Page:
There may be wiring where a neutral is tied to a ground wire which could cause voltage to back feed the ground system, and this will definitely be a problem if the ground system is not properly connected throughout the home electrical wiring circuits.

    • If the problem still persists then each circuit will need to be isolated until the source is identified, then every connection and device on the problem circuit must be inspected for the cause of the voltage leak to ground.

IMPORTANT: Electrical shocks can also be caused by improper electrical wiring or a fault within electrical equipment.

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6 Responses to “Causes Of Electrical Shock in Homes”
  1. Dreak says:

    Hi there, we have a inverter connected to our main line cause there is frequent black outs in our country. Now days we can hear buzz in our audio system, every thing that has a Speaker if connected to the line we get a buzz sound, recently I get small electric shock every time I touch a part of USB that is connected to the laptop which is in-turn connected to line, is this common?

    • Dave Rongey says:

      Hi Dreak,
      Electric shocks are never common unless they are from static electricity due to dry environments.
      Make sure the inverter is well grounded along with the other electrical systems that are connected.
      I hope this helps,
      Dave

  2. dawn says:

    I have a mobile home and recently every time it rains and I try to open the door it shocks the heck out of me. My sister has two small boys and I am very afraid one of them will get hurt. What could this be? I know for sure that my line is just buried not in a plastic pipe like my step-dad told me to but I had to work and couldn’t get it done before the electricity was connected.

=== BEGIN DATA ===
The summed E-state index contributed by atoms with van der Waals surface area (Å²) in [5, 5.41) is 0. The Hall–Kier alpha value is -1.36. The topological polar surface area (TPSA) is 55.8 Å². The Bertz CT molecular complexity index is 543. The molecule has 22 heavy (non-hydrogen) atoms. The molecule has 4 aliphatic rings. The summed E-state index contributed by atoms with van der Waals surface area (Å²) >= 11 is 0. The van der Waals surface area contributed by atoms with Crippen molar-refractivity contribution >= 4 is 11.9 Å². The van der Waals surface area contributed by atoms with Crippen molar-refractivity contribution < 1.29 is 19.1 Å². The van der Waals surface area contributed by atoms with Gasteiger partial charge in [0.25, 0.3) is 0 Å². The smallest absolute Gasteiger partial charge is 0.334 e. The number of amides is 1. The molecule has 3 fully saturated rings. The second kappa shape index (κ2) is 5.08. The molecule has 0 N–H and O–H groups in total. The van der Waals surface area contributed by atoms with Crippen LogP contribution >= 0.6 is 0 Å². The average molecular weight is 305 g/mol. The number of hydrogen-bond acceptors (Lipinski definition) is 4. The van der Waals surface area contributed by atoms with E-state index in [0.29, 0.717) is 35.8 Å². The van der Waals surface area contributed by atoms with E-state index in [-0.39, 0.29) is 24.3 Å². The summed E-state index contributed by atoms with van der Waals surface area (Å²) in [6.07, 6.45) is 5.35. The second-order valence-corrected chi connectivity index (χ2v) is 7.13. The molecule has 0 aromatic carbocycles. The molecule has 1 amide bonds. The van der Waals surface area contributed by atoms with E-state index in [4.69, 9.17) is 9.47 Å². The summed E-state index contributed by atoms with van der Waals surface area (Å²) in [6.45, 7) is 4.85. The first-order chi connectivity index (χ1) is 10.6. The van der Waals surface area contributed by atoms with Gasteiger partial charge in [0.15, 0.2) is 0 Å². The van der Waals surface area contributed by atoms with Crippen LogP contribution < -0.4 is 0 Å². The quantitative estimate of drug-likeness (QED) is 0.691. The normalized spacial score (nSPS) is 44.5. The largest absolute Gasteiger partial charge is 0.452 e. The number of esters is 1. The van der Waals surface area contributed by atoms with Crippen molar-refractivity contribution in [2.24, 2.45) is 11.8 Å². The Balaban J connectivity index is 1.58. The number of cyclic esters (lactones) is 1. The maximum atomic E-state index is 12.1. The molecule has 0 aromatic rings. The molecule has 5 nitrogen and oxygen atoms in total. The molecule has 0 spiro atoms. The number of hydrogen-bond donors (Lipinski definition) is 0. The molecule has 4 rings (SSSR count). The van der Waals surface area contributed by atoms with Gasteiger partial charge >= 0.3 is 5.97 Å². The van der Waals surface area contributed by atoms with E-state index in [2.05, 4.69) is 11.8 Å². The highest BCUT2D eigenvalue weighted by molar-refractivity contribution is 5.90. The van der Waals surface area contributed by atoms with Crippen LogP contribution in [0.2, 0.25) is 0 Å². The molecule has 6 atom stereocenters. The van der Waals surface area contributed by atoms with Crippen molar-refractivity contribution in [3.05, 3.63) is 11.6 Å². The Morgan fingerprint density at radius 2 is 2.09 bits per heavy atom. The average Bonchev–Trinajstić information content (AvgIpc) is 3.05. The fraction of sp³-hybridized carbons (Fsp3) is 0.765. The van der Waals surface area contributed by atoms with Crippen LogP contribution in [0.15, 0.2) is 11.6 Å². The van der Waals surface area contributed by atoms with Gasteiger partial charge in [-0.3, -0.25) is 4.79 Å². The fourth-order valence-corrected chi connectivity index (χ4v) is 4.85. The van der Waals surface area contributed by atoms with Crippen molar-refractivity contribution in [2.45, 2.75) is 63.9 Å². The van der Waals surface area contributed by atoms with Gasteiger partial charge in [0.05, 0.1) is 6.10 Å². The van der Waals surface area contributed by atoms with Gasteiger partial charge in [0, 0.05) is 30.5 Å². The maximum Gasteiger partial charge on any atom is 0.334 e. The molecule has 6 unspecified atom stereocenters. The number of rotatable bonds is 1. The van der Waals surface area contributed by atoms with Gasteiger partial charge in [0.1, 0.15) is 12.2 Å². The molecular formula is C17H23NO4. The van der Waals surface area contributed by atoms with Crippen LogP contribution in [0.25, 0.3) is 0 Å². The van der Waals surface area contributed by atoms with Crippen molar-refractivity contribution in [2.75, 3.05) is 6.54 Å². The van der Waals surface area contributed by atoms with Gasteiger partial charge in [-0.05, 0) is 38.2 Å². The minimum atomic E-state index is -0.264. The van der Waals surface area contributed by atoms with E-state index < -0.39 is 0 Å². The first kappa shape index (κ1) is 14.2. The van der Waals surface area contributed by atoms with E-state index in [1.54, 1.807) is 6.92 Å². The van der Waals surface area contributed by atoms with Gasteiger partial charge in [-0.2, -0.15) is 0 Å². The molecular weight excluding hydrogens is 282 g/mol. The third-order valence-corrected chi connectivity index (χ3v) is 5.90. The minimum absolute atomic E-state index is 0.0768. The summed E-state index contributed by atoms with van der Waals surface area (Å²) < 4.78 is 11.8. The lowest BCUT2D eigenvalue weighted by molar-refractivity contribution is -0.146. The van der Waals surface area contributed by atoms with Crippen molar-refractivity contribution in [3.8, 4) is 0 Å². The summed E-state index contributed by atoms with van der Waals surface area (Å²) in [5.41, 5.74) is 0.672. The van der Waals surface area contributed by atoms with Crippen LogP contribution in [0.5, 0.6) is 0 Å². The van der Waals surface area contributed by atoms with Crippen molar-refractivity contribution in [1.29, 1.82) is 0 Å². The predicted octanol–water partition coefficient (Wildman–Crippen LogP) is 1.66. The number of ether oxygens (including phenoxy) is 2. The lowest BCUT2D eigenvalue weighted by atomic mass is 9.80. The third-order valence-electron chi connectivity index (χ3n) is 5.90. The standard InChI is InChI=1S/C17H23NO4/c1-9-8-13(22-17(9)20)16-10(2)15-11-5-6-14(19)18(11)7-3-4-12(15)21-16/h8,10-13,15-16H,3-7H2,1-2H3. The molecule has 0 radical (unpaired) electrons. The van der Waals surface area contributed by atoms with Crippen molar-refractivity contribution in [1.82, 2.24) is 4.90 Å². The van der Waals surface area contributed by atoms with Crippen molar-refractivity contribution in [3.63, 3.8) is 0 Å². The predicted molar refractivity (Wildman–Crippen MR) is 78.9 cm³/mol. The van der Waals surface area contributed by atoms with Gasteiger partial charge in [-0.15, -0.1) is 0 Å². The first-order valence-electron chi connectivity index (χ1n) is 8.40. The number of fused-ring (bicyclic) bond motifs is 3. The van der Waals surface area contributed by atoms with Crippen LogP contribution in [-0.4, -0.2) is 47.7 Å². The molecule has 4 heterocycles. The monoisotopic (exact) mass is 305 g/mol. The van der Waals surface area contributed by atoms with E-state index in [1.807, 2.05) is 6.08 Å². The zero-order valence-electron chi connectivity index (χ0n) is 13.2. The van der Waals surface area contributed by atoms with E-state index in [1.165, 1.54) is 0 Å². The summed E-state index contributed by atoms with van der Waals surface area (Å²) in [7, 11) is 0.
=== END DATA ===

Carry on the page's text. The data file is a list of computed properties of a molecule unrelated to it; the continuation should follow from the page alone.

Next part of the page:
Any advice would be great.
    Thanks so much.

    • Dave Rongey says:

      Hi Dawn,
      I would highly recommend that you have a qualified electrician come out and inspect the electrical system right away, because this is nothing to mess around with. The problem is most likely with the buried wiring as you have described, which will need to be evaluated and corrected as needed and installed according to code. There may also be the lack of proper bonding of the ground system at the main electrical service panel or sub panel.

      IMPORTANT: Until this problem is corrected I would advise you to turn off the main circuit which supplies power to the buried line to avoid any possibility of electrical shock and related hazardous conditions.

      Be Safe!
      Dave

  3. Kishor says:

    Could anyone tell me the reason and solution of problem of having electric shocks at the time of on or off of switches. We have used new wires in wiring of our house and as per electrician all the wiring and earthing is ok.

    Also, whenever we switch off our tube lights, they glow for some time. This never happened earlier. We are very scared now.

    Kindly help me in finding a solution to this problem.

    Kishor

    • Dave Rongey says:

      Kishor – I would encourage you to have your local electrician inspect the wiring that you have installed, the circuit is definitely not working correctly therefore each connection of the circuit wiring must be checked and tested so the fault may be identified and repaired. The circuit should be turned OFF until the problem has been corrected to avoid potential shock hazards.
      Dave